2020 is the year of homecoming without a football game. It’s no secret that things on Concordia College’s campus are different this year. Sports have been postponed, classes have gone online and common spaces are filled with students in masks. Along with these changes comes a lack of social gatherings. It’s in times like late September, when homecoming would normally be in full swing, that these new regulations can be more noticeable.
Traditions like the homecoming bonfire, dances and concerts are no longer deemed safe to attend. For some students, like sophomore Ta’mia Hedlin, the lack of in-person activities is disheartening.
“It feels like another thing that’s been taken away during this pandemic,” said Hedlin.
The HOCO Fall Fest was organized to alleviate those feelings. Graced by a silver lining, COVID restrictions encouraged events that were student focused. This is much different than years previous.
Both Family Weekend and Homecoming are traditionally centered around a demographic that sits largely outside of Concordia’s campus. Cobber alumni and parents of students are often the target audience for both events.
With COVID-19 in mind, off-campus members of the Cobber community weren’t able to participate in the majority of this year’s fall festivities, purely for safety reasons. This circumstance provided an opportunity to try something new. Thus, the 2020 HOCO Fall Fest was born.
The 2020 HOCO Fall Fest, a combination of Homecoming and Family Weekend, had in person and virtual events, all of which were catered toward students.
Erin Grabinger, a senior and Family Weekend chair, explained how her job has changed over the past few months. Right before the start of the semester, she was informed of additional safety guidelines that needed to be implemented into Family Weekend. Thankfully, collaboration was made more accessible when Family Weekend and Homecoming merged. As the 2020 Family Weekend chair, Grabinger worked closely with Avery Hovland, 2020 Homecoming chair. Both Grabinger and Hovland commented on the bright side of the situation.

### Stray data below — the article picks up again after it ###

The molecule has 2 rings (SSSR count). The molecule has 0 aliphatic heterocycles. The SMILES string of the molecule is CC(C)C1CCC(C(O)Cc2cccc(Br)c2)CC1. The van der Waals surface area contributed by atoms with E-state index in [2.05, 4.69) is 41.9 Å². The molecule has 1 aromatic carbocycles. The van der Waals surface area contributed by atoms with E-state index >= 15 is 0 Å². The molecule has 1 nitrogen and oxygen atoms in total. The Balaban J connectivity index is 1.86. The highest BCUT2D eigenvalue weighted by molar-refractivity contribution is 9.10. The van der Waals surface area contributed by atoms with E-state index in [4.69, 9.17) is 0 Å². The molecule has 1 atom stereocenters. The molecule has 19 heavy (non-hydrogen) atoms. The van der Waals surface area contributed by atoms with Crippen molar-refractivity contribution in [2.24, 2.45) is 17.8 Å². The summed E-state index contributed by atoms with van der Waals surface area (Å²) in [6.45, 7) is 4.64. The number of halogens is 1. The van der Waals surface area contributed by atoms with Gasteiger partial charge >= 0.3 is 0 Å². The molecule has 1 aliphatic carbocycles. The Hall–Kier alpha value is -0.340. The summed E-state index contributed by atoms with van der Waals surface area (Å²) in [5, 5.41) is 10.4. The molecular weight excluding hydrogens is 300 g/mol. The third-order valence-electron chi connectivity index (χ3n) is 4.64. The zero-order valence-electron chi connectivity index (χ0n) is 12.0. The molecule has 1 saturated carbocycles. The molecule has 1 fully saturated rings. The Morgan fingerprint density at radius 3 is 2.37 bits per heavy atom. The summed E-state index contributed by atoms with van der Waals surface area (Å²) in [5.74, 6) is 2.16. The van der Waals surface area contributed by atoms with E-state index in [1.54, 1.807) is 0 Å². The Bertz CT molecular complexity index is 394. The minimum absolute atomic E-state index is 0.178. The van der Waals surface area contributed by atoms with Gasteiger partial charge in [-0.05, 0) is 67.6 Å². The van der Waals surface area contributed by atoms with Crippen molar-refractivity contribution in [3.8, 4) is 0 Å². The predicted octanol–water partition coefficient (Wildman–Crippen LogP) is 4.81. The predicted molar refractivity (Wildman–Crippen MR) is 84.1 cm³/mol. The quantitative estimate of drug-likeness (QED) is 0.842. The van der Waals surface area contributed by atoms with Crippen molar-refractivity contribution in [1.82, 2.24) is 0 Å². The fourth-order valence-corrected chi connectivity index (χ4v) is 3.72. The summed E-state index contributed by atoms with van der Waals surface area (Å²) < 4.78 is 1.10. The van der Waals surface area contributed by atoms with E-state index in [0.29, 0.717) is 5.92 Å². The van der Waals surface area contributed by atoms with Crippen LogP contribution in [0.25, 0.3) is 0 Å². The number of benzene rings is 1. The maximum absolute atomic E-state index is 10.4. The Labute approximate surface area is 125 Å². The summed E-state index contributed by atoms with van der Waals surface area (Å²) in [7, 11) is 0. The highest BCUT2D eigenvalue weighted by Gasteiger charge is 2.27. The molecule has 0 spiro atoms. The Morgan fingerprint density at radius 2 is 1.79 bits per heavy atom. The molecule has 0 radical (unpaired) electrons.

“While planning homecoming festivities, the goal was to build community with students as safely as possible,” said Hovland.
Grabinger had similar remarks.
“It’s kind of cool to just come up with events that students would love, rather than things that maybe their parents would love.” said Grabinger.
One of those events was Cobb Hobb Nobb, which took place on Saturday. Located at different sites on campus, this event included tie dying, bracelet making, and letter writing.
Concordia junior Emma Allen helped run the Cobb Hobb Nobb tie dye activity. Allen is on the coronation committee, but volunteered to help. Similar to Hovland and Grabinger, Allen explained that the HOCO Fall Fest had one major priority: to provide students with some fun things to do. Whether that’s accomplished making bracelets, playing grocery bingo or completing scavenger hunts, having a good time is what’s important.
Despite the cloudy weather, the conversation was lively as students knelt on the grass to dye their shirts. This session of Cobb Hobb Nobb took place on Concordia’s soccer fields, right behind the Offutt School of Business. Sanitation was provided through alcohol wipes and gloves. Masks were worn to ensure the safety of students and organizers.
With the exception of the A-maize-ing Race on Oct. 3, the remainder of HOCO Fall Fest events were through virtual platforms. Facebook Live, Zoom and Facebook Watch Party were all utilized. Some virtual events included a Virtual Trivia Night, Coronation and a zoom with Cory Hepola. Hepola is a Concordia alum, currently working as a WCCO radio host.
In addition, there are three faith based Fall Fest events. Two chapel services, one led by Grabinger, the other by Hovland. On Sunday, Oct. 4 an All-Campus Worship service is taking place virtually, led by Rev. Dave Adams.
For more information on the HOCO Fall Fest schedule, search ‘HOCO Fall Fest’ on Concordia College’s homepage.